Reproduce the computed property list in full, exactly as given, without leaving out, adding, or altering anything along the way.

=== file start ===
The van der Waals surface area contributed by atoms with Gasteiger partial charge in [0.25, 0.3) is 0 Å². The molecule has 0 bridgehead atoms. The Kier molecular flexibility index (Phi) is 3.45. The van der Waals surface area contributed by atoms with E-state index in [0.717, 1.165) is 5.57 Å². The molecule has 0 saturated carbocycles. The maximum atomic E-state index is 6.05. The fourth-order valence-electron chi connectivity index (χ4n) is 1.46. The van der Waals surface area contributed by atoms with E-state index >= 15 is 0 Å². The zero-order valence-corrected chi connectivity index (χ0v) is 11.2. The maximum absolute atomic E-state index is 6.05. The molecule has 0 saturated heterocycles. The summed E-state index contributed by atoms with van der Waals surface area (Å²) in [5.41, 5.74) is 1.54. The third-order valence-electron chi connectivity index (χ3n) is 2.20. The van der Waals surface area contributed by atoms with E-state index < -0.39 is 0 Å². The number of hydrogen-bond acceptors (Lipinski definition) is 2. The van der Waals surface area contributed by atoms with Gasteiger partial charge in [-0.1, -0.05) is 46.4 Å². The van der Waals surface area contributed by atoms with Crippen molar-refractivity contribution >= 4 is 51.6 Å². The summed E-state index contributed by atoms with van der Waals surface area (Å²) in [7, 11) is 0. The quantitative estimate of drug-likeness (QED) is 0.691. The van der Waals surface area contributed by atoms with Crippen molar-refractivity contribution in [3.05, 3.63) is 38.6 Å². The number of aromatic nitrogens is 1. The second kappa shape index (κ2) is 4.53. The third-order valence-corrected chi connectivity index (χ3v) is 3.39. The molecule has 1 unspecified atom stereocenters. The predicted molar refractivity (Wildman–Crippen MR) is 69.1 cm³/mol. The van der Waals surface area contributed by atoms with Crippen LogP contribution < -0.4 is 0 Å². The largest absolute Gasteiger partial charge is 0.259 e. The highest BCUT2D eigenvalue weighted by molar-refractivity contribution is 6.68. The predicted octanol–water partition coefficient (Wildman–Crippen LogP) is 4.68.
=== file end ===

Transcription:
The van der Waals surface area contributed by atoms with Gasteiger partial charge in [0.25, 0.3) is 0 Å². The molecule has 0 bridgehead atoms. The Kier molecular flexibility index (Phi) is 3.45. The van der Waals surface area contributed by atoms with E-state index in [0.717, 1.165) is 5.57 Å². The molecule has 0 saturated carbocycles. The maximum atomic E-state index is 6.05. The fourth-order valence-electron chi connectivity index (χ4n) is 1.46. The van der Waals surface area contributed by atoms with E-state index >= 15 is 0 Å². The zero-order valence-corrected chi connectivity index (χ0v) is 11.2. The maximum absolute atomic E-state index is 6.05. The molecule has 0 saturated heterocycles. The summed E-state index contributed by atoms with van der Waals surface area (Å²) in [5.41, 5.74) is 1.54. The third-order valence-electron chi connectivity index (χ3n) is 2.20. The van der Waals surface area contributed by atoms with E-state index < -0.39 is 0 Å². The number of hydrogen-bond acceptors (Lipinski definition) is 2. The van der Waals surface area contributed by atoms with Gasteiger partial charge in [-0.1, -0.05) is 46.4 Å². The van der Waals surface area contributed by atoms with Crippen molar-refractivity contribution >= 4 is 51.6 Å². The summed E-state index contributed by atoms with van der Waals surface area (Å²) in [7, 11) is 0. The quantitative estimate of drug-likeness (QED) is 0.691. The van der Waals surface area contributed by atoms with Crippen molar-refractivity contribution in [3.05, 3.63) is 38.6 Å². The number of aromatic nitrogens is 1. The second kappa shape index (κ2) is 4.53. The third-order valence-corrected chi connectivity index (χ3v) is 3.39. The molecule has 1 unspecified atom stereocenters. The predicted molar refractivity (Wildman–Crippen MR) is 69.1 cm³/mol. The van der Waals surface area contributed by atoms with Crippen LogP contribution < -0.4 is 0 Å². The largest absolute Gasteiger partial charge is 0.259 e. The highest BCUT2D eigenvalue weighted by molar-refractivity contribution is 6.68. The predicted octanol–water partition coefficient (Wildman–Crippen LogP) is 4.68.